both his name AND my name are on the promissory note . An attorney his sister hired said that is the amount he wants in order to agree to sign off on the house.
Customer: replied 2 months ago.
both of our names are ***** ***** promissory note the home loan wasn't paid off yet so my mother wants to sell the home which would pay off the remaining amount owed on the loan then my ex wants a certain amount and my mother gets an even lesser amount than my ex will receive and she was the one who took out the loan. The loan was in her name it didn't go into mine and my boyfriends name until the loan was satisfied .
Expert:  LawTalk replied 2 months ago.

Good morning,

As promised, I am back this morning to assist you. However, we are a long way from me being able to actually give you an answer in dollars, because your question---while I'm sure seemingly easy to you----is an incredibly complex issue that need a truly fact-intensive approach to get to an answer.

Here is the next round of information that I need, at a minimum, in order to better understand the facts of your situation:

1. What do you mean the house is sold? Escrow closed and money sitting in in a bank ready to be disbursed?

2. Who did you sign a promissory note for?

3. Was the original lender aware that you and your ex were the real buyers and not your mother and grandmother?

4. Were either your mother or grandmother on the deed?

5. What was your agreement with your ex when you bought the house together. Did you agree that if the house ever sold that he would get his down payment back in full before you got a dime?

6. If you put nothing down, why was your name on the deed?

7. How much equity is in the house after the mortgage is paid off and all selling costs are paid?

8. What is it that needs to be signed off on? The sale contract? The closing documents? The agreement for disbursement of funds?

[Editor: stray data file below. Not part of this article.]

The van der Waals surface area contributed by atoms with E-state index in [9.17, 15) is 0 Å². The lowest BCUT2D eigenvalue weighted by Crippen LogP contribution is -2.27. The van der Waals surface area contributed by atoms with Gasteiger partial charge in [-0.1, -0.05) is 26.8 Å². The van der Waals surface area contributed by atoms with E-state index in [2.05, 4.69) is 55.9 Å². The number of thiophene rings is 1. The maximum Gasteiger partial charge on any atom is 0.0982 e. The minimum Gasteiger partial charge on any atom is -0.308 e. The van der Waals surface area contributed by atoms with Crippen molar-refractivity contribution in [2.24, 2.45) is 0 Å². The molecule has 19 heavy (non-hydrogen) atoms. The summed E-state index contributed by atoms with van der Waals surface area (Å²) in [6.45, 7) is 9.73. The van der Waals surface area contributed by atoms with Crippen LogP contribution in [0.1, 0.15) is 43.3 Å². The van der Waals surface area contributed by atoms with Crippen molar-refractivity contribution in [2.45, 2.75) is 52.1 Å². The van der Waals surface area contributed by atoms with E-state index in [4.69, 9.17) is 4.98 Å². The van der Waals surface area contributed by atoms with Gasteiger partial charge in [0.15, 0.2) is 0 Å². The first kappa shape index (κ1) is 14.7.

9. Why was your mother refusing payments on the note?

10. While your mother was refusing payments, who was paying the mortgage?

11. What are you being offered in terms of cash to agree to the sale of the home? Anything?

12. Did the value of the property increase through market forces during the time you owned it?

13. What improvements did you make to the home that you talk about? What did it cost you out of pocket to do the improvements? What effect did the improvements have on the value of the house? Did you have that estimated by a realtor or a property appraiser?

14. Why would your mother get anything from the sale of the property? Was she an owner? She only helped get the mortgage, correct? Did she put any of her own money into the home?

15. What is it that "didn't go into mine and my boyfriends name until the loan was satisfied"?

16. Did your mother make a loan to you of her money in addition to the mortgage?

As you can see the concept of determining the amount of money that you may be owed is highly complex. There are dozens of more questions that I may have to ask based on your "fully responsive" answers to these questions.

I will again strongly suggest that you agree to a phone call so we can get to the bottom of all of this. I am only talking about $19 on top of the money you offered for a written answer. I am prepared to discuss with you in that call not just the number that you are asking for but strategies you might use and the leverage that you do have here in this discussion with your ex----these are things that I will not get to in our written discussion. So do consider the call offer.

Doug